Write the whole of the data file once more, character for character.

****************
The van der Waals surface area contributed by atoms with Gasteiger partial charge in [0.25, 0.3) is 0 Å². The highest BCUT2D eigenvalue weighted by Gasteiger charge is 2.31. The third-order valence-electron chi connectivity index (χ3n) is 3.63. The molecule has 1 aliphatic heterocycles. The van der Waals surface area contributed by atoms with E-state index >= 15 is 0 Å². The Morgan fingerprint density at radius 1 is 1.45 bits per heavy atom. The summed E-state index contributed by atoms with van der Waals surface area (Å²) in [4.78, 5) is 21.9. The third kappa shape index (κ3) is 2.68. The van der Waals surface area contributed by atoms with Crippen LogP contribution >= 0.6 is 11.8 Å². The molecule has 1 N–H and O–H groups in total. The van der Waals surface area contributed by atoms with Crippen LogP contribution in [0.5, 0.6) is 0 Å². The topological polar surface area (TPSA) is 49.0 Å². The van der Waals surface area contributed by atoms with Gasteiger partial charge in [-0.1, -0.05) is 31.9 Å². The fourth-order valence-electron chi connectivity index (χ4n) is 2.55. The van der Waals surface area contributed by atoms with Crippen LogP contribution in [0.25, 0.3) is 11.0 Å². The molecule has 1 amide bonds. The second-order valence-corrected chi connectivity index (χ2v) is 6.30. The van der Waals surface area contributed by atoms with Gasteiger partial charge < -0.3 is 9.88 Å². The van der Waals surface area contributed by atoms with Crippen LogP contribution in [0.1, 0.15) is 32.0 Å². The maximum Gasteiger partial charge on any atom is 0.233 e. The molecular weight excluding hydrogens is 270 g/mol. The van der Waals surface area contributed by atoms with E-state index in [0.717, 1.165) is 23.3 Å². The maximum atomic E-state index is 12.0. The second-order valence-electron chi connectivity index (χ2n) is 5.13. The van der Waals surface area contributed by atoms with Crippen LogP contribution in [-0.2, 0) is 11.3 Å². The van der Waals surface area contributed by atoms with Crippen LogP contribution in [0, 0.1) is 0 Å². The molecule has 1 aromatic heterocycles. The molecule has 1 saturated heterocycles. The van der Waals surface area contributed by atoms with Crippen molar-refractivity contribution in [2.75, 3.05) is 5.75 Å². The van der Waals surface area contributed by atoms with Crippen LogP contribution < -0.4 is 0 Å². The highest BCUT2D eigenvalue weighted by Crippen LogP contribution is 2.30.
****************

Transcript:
The van der Waals surface area contributed by atoms with Gasteiger partial charge in [0.25, 0.3) is 0 Å². The highest BCUT2D eigenvalue weighted by Gasteiger charge is 2.31. The third-order valence-electron chi connectivity index (χ3n) is 3.63. The molecule has 1 aliphatic heterocycles. The van der Waals surface area contributed by atoms with E-state index >= 15 is 0 Å². The Morgan fingerprint density at radius 1 is 1.45 bits per heavy atom. The summed E-state index contributed by atoms with van der Waals surface area (Å²) in [4.78, 5) is 21.9. The third kappa shape index (κ3) is 2.68. The van der Waals surface area contributed by atoms with Crippen LogP contribution >= 0.6 is 11.8 Å². The molecule has 1 N–H and O–H groups in total. The van der Waals surface area contributed by atoms with Crippen LogP contribution in [0.5, 0.6) is 0 Å². The topological polar surface area (TPSA) is 49.0 Å². The van der Waals surface area contributed by atoms with Gasteiger partial charge in [-0.1, -0.05) is 31.9 Å². The fourth-order valence-electron chi connectivity index (χ4n) is 2.55. The van der Waals surface area contributed by atoms with Crippen LogP contribution in [0.25, 0.3) is 11.0 Å². The molecule has 1 amide bonds. The second-order valence-corrected chi connectivity index (χ2v) is 6.30. The van der Waals surface area contributed by atoms with Gasteiger partial charge < -0.3 is 9.88 Å². The van der Waals surface area contributed by atoms with Crippen LogP contribution in [0.1, 0.15) is 32.0 Å². The maximum Gasteiger partial charge on any atom is 0.233 e. The molecular weight excluding hydrogens is 270 g/mol. The van der Waals surface area contributed by atoms with E-state index in [0.717, 1.165) is 23.3 Å². The maximum atomic E-state index is 12.0. The second-order valence-electron chi connectivity index (χ2n) is 5.13. The van der Waals surface area contributed by atoms with Crippen LogP contribution in [-0.2, 0) is 11.3 Å². The van der Waals surface area contributed by atoms with Crippen LogP contribution in [0, 0.1) is 0 Å². The molecule has 1 aromatic heterocycles. The molecule has 1 saturated heterocycles. The van der Waals surface area contributed by atoms with Crippen molar-refractivity contribution in [2.75, 3.05) is 5.75 Å². The van der Waals surface area contributed by atoms with Crippen LogP contribution < -0.4 is 0 Å². The highest BCUT2D eigenvalue weighted by Crippen LogP contribution is 2.30.